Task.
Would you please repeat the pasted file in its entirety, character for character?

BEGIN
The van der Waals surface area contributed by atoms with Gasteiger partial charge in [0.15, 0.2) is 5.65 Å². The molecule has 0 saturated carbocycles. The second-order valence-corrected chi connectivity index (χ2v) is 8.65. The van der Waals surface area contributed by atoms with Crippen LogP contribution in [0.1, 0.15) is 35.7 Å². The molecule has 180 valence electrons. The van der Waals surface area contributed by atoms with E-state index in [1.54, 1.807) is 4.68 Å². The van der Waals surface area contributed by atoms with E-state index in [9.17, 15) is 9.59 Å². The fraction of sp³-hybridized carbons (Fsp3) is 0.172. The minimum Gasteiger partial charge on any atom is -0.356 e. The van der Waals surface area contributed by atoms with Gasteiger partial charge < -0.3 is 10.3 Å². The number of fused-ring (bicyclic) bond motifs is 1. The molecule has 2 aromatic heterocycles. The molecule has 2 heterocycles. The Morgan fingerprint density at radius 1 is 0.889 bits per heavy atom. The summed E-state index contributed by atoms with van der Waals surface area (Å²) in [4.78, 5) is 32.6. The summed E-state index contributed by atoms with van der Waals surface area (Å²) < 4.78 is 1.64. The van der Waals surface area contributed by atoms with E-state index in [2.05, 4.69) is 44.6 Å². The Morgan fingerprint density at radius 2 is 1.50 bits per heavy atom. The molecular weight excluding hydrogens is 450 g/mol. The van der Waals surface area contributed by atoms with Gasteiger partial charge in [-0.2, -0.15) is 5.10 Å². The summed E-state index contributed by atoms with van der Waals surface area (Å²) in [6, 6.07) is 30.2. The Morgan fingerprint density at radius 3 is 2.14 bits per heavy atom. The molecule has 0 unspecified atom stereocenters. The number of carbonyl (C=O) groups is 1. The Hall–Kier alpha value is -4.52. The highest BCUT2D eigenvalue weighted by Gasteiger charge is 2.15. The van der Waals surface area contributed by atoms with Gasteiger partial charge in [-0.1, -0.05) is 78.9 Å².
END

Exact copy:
The van der Waals surface area contributed by atoms with Gasteiger partial charge in [0.15, 0.2) is 5.65 Å². The molecule has 0 saturated carbocycles. The second-order valence-corrected chi connectivity index (χ2v) is 8.65. The van der Waals surface area contributed by atoms with Crippen LogP contribution in [0.1, 0.15) is 35.7 Å². The molecule has 180 valence electrons. The van der Waals surface area contributed by atoms with E-state index in [1.54, 1.807) is 4.68 Å². The van der Waals surface area contributed by atoms with E-state index in [9.17, 15) is 9.59 Å². The fraction of sp³-hybridized carbons (Fsp3) is 0.172. The minimum Gasteiger partial charge on any atom is -0.356 e. The van der Waals surface area contributed by atoms with Gasteiger partial charge < -0.3 is 10.3 Å². The number of fused-ring (bicyclic) bond motifs is 1. The molecule has 2 aromatic heterocycles. The molecule has 2 heterocycles. The Morgan fingerprint density at radius 1 is 0.889 bits per heavy atom. The summed E-state index contributed by atoms with van der Waals surface area (Å²) in [4.78, 5) is 32.6. The summed E-state index contributed by atoms with van der Waals surface area (Å²) < 4.78 is 1.64. The van der Waals surface area contributed by atoms with E-state index in [2.05, 4.69) is 44.6 Å². The Morgan fingerprint density at radius 2 is 1.50 bits per heavy atom. The molecular weight excluding hydrogens is 450 g/mol. The van der Waals surface area contributed by atoms with Gasteiger partial charge in [-0.2, -0.15) is 5.10 Å². The summed E-state index contributed by atoms with van der Waals surface area (Å²) in [6, 6.07) is 30.2. The Morgan fingerprint density at radius 3 is 2.14 bits per heavy atom. The molecule has 0 unspecified atom stereocenters. The number of carbonyl (C=O) groups is 1. The Hall–Kier alpha value is -4.52. The highest BCUT2D eigenvalue weighted by Gasteiger charge is 2.15. The van der Waals surface area contributed by atoms with Gasteiger partial charge in [-0.1, -0.05) is 78.9 Å².